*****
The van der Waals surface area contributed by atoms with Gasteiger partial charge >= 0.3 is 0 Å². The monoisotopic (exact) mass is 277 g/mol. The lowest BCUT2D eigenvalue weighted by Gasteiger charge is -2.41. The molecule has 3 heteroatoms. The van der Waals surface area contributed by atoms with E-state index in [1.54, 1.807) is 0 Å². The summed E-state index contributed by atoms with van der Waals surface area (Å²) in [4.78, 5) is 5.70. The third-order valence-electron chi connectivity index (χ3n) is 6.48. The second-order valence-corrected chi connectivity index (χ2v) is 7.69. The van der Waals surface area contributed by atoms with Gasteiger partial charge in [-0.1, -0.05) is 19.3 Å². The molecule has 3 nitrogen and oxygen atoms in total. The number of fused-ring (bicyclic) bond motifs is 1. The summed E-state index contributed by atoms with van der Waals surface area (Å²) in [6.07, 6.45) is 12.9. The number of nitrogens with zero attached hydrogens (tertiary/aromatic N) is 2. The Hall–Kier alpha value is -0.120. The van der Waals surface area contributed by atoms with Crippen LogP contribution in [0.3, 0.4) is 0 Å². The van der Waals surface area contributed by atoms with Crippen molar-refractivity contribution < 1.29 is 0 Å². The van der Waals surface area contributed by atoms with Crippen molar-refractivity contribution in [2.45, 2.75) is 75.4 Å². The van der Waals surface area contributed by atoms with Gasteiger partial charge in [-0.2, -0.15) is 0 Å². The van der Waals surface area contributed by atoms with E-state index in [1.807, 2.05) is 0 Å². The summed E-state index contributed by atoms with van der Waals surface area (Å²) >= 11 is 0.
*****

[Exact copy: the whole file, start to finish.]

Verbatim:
The van der Waals surface area contributed by atoms with Gasteiger partial charge >= 0.3 is 0 Å². The monoisotopic (exact) mass is 277 g/mol. The lowest BCUT2D eigenvalue weighted by Gasteiger charge is -2.41. The molecule has 3 heteroatoms. The van der Waals surface area contributed by atoms with E-state index in [1.54, 1.807) is 0 Å². The summed E-state index contributed by atoms with van der Waals surface area (Å²) in [4.78, 5) is 5.70. The third-order valence-electron chi connectivity index (χ3n) is 6.48. The second-order valence-corrected chi connectivity index (χ2v) is 7.69. The van der Waals surface area contributed by atoms with Gasteiger partial charge in [-0.1, -0.05) is 19.3 Å². The molecule has 3 nitrogen and oxygen atoms in total. The number of fused-ring (bicyclic) bond motifs is 1. The summed E-state index contributed by atoms with van der Waals surface area (Å²) in [6.07, 6.45) is 12.9. The number of nitrogens with zero attached hydrogens (tertiary/aromatic N) is 2. The Hall–Kier alpha value is -0.120. The van der Waals surface area contributed by atoms with Crippen LogP contribution in [0.3, 0.4) is 0 Å². The van der Waals surface area contributed by atoms with Crippen molar-refractivity contribution < 1.29 is 0 Å². The van der Waals surface area contributed by atoms with Crippen molar-refractivity contribution in [2.45, 2.75) is 75.4 Å². The van der Waals surface area contributed by atoms with Gasteiger partial charge in [-0.2, -0.15) is 0 Å². The van der Waals surface area contributed by atoms with E-state index in [1.807, 2.05) is 0 Å². The summed E-state index contributed by atoms with van der Waals surface area (Å²) >= 11 is 0.